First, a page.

By Nerissa Young
YORBA LINDA, Calif. — The photo of President Nixon and Elvis in the Oval Office is classic souvenir kitsch at the Nixon Presidential Library. Postcards, posters and magnets feature the enigmatic, iconic couple.
Both lost their ways from their humble youths. Both got caught in their self-made webs of grandiosity. Both saw their dreams end a bit too soon.
Nixon is known for his enemies list and rampant paranoia that culminated in his resignation after the Watergate scandal. The “gate” attached to every scandal since is part of Nixon’s legacy.
It’s easy to frame him only within the context of Watergate and miss his other contributions. Granted, his library tells his story from his vantage point, but it also has an entire exhibit wing dedicated to the details of Watergate. One can even listen to the infamous gaps in the infamous tape.
Nixon began his life on a citrus farm, one of five sons of two hard-working parents who insisted their boys read and follow world events so they could discuss both at the supper table. When his father couldn’t make the farm profitable, the family moved to Whittier.
The future president was a top scholar, finishing second in his class at Whittier College and third in his law class at Duke after heading the law review. Although a Quaker, he joined the Navy in World War II, got assigned to the Pacific Theater and kept angling to get moved closer to the fighting.
As a brash young attorney turned congressman, he ferreted out spy Alger Hiss during the Red Scare. He caught the eye of movers and shakers. Two years later, he was elected to the Senate.
Two years after that, he was on the presidential ticket as Dwight Eisenhower’s running mate.
Interestingly, he wasn’t afraid to take his case to the people. When opponents alleged Nixon had received improper gifts, he gave his famous Checkers the dog speech and volunteered to leave the ticket to avoid causing problems for Ike. After the televised speech, Western Union was flooded by telegrams from people wanting Nixon to continue as the vice presidential candidate.
Years later, he would offer again to step aside to avoid controversy. But between those televised speeches, Nixon showed himself to be a wonk before people used that term.
He was a really cerebral guy. Presidents who came after him often relied on his knowledge of foreign affairs and freely admitted so.
Nixon opened relations with China and stood toe to toe with the Soviets at the height of the Cold War. He traveled the world and put gentle pressure on leaders to work with the United States.
President Obama could learn a lesson from Nixon on how to handle the Russians. Instead of playground pouting with Vladimir Putin, he should sidle right up to him and engage in Kitchen Debate No. 2.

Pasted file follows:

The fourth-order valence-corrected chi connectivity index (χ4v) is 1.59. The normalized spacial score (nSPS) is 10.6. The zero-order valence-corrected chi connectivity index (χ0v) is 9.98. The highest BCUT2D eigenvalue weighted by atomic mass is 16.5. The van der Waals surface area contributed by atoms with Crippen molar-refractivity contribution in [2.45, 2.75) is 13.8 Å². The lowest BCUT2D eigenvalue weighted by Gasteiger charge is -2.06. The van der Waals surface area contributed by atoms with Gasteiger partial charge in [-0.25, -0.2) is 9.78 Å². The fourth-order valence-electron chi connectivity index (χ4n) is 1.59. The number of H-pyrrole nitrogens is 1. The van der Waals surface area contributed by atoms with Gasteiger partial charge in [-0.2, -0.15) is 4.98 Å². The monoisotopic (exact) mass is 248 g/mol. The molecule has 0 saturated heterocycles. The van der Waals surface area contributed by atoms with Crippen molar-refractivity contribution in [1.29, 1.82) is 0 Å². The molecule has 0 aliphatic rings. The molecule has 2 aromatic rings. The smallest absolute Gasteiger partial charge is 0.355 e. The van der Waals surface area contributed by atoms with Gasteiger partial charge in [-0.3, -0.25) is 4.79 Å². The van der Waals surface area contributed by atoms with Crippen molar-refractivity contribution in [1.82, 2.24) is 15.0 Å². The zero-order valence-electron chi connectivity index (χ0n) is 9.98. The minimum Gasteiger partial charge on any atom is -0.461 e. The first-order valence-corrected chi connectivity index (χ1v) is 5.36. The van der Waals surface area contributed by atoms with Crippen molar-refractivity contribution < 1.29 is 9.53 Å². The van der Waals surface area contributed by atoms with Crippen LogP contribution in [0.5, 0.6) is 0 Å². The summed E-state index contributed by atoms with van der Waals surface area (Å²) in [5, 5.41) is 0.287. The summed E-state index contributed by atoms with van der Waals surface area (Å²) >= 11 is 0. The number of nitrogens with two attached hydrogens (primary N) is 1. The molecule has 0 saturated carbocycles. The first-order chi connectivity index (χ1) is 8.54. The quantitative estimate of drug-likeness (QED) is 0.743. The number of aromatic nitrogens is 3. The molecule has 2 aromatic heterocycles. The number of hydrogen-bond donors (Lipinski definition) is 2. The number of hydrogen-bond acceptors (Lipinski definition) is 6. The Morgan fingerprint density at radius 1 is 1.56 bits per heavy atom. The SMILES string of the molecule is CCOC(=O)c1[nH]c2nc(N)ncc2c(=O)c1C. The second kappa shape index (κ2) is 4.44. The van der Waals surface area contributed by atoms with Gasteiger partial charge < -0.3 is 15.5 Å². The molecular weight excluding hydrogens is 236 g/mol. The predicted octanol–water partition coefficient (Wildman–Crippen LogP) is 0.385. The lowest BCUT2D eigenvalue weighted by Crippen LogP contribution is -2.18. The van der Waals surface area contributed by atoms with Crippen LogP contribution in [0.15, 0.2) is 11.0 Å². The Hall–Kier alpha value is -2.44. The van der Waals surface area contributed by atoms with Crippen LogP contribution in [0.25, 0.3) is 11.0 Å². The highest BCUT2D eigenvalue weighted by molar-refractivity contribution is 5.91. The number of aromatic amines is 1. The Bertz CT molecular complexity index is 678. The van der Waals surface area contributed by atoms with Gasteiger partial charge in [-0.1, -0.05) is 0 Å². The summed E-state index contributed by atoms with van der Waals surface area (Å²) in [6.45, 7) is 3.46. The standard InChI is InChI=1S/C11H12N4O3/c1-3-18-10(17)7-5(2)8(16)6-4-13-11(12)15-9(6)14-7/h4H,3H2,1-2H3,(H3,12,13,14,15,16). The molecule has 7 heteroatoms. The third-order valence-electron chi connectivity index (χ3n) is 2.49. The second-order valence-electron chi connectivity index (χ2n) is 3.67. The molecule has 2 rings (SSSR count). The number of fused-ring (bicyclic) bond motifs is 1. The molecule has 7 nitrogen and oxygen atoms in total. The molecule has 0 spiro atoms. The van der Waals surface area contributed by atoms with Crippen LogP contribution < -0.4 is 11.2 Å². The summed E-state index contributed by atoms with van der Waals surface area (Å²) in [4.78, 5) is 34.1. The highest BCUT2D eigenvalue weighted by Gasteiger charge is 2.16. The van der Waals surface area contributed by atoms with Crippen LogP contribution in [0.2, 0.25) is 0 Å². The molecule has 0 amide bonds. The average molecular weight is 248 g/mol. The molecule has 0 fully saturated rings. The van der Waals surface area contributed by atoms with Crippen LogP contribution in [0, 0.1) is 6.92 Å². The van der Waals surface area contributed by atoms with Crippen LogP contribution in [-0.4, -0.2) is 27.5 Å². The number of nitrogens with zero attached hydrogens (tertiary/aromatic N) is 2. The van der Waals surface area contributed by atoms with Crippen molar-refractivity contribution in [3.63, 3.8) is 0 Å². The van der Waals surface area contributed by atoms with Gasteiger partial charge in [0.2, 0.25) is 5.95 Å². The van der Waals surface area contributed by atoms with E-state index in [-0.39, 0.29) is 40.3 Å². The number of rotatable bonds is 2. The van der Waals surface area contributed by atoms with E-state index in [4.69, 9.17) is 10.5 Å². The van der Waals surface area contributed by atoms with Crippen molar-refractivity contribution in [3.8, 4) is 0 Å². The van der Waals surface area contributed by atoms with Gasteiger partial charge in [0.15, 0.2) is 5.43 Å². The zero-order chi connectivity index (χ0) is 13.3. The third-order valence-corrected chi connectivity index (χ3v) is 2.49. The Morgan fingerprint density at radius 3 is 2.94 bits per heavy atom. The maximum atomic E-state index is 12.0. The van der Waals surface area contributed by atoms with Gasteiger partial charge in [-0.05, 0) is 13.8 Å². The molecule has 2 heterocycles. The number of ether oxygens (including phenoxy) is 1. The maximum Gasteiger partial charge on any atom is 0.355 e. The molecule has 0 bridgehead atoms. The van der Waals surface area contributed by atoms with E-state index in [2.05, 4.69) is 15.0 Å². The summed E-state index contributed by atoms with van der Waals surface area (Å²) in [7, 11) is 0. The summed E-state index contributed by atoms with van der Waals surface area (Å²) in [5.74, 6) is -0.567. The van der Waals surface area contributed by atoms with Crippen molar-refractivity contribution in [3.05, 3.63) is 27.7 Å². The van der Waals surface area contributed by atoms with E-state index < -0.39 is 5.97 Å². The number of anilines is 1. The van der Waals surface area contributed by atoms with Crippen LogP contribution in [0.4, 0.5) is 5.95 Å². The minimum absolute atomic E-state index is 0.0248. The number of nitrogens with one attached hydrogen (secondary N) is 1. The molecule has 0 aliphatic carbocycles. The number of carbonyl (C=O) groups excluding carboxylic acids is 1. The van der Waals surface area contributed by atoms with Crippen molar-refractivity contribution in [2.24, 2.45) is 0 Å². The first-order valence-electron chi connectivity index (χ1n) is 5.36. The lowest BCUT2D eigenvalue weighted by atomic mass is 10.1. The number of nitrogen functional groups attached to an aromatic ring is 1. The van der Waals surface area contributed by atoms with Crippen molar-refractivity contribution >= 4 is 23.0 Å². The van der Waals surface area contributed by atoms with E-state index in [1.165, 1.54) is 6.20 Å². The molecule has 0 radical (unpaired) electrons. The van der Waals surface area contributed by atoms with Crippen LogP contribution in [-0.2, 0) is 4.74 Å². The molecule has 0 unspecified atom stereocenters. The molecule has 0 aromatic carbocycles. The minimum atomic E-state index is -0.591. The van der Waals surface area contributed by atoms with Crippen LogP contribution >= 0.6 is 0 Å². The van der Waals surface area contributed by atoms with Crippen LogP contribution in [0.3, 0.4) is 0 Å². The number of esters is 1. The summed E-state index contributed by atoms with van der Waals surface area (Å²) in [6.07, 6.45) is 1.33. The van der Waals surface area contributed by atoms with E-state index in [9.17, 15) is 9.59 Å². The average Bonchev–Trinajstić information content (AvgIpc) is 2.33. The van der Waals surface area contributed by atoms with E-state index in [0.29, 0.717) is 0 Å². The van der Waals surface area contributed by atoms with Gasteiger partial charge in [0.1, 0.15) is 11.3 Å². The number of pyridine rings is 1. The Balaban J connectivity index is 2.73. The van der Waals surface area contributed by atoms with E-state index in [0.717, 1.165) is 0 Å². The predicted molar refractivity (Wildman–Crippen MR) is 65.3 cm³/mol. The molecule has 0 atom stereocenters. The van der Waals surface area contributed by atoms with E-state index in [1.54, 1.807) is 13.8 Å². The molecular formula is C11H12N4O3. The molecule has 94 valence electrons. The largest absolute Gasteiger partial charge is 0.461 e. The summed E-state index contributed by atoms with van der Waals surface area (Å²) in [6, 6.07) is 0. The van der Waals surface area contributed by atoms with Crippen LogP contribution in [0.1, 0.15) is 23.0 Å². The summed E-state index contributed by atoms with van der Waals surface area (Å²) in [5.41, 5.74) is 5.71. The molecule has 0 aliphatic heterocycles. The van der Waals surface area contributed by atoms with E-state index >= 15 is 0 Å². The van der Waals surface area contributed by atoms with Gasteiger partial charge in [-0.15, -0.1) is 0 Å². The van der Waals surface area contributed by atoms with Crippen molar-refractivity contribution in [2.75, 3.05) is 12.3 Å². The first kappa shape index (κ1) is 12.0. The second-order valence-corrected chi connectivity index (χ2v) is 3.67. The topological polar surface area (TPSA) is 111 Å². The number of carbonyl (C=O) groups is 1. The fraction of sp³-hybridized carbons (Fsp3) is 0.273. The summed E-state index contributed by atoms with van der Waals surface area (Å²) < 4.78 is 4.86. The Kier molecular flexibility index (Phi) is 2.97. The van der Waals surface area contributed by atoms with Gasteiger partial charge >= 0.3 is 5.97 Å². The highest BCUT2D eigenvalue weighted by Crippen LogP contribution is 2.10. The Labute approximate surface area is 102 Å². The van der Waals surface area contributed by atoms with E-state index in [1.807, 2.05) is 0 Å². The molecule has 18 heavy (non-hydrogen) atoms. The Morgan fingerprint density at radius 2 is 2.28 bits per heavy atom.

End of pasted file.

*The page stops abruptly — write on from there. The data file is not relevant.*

Nixon led peace efforts in the Middle East and acted swiftly to support Israel during the Yom Kippur War. Prime Minister Golda Meir said he saved Israel.
He worked hard on domestic issues, too.
Some of his achievements include federal initiatives to increase minority hiring and business opportunities, voluntary desegregation of schools in seven Southern states, federal policy to give American Indian tribes more autonomy, formation of the Environmental Protection Agency, creation of the National Cancer Centers and approval of Title IX to prevent gender discrimination at schools that receive federal aid.
And then there was Watergate. Presidents from FDR through Nixon secretly taped their conversations. Nixon got caught. While he never admitted ordering the break-in, he told the late interviewer David Frost that he thought the president should be above the law.
So has every president since then as each has usurped more authority into the executive branch.
If Nixon had not resigned, the chaos in America would not have subsided. He would have been ineffective for the bulk of his second term. While history judged Watergate as ignoble, Nixon’s resignation was noble. He got out of the way.
After President Clinton was impeached by the House, he accomplished very little in the rest of his term because the cloud of Monica Lewinsky would not blow away.
And when it was all over, Nixon was buried beneath a simple black granite headstone bearing a simple epitaph: “The greatest honor history can bestow is the title of peacemaker.”
— Young is a Register-Herald columnist. E-mail: firstname.lastname@example.org
© 2013 by Nerissa Young